Each leaseholder who agrees to be a member of the company will have voting rights. The landlord also has the right to be a voting member of the RTM company that is set up to manage their building.
The number of votes each person is entitled to depend on the number of flats they own in the building. For example:
- There are 10 flats in a building
- 6 are owned by leaseholders – each leaseholder gets one vote
- 4 are owned and rented out by the freeholder – the freeholder gets 4 votes (1 per flat)
If the landlord does not own any flats, they are still entitled to one vote.
Qualifying criteria for Right to Manage
To qualify for Right to Manage, the following criteria must be met:
- the building must contain a minimum of two flats (leasehold houses do not qualify)
- at least two-thirds of the flats within the building must be leasehold, with leases that were originally granted for more than 21 years
- at least 75% of the building must be residential, e.g. if there is a shop or commercial office within the building, it must not occupy more than 25% of the total floor area (excluding common areas)
- if the building is not a purpose-built block of flats and contains four or fewer flats, the landlord (or an adult member of their family) must not have permanently resided in one of the flats for at least 12 months
- any number of leaseholders can set up an RTM company, but the company cannot take over management until at least 50% of the flats in the building agree to be members of the company
The Right to Manage only relates to a building. Therefore, in an estate with individual blocks, each block must qualify separately and serve its own individual RTM ‘notice of claim’. However, a single RTM company can manage multiple qualifying properties in an estate.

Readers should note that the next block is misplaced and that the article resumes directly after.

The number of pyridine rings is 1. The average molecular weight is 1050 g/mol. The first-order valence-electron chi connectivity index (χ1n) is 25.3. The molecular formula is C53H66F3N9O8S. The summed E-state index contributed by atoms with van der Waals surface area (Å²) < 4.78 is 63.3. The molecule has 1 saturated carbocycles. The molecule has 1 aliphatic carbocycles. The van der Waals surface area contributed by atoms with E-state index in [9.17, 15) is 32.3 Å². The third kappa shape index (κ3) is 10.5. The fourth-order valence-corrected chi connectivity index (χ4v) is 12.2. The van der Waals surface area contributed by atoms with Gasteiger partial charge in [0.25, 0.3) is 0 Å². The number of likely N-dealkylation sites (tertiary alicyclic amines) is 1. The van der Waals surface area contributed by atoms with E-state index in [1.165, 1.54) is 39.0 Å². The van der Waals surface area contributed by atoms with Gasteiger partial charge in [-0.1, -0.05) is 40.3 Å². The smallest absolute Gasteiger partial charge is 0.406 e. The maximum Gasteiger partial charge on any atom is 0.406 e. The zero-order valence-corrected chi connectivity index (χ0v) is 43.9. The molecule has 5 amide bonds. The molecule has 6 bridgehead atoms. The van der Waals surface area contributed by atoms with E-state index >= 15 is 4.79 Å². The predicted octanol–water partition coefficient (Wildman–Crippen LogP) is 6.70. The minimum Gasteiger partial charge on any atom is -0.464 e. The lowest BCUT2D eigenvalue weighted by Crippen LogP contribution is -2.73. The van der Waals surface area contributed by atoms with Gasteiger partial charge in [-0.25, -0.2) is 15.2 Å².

Why would I form a Right to Manage company?
Typically, freeholders appoint property management companies of their choice to manage their buildings. This often leads to disputes with leaseholders of properties within those buildings. For example, if the quality of property management and service is poor, or the service charge is excessive.
In such instances, leaseholder property owners can use their Right to Manage to address the problem and set up an RTM company. This can provide a number of benefits to leaseholders, including:
- financial control and potential cost savings
- control over how the building is managed and when work is carried out
- the ability to select and change service providers and contractors at any time
- making more timely decisions
- decision-making is collective, therefore fair and equal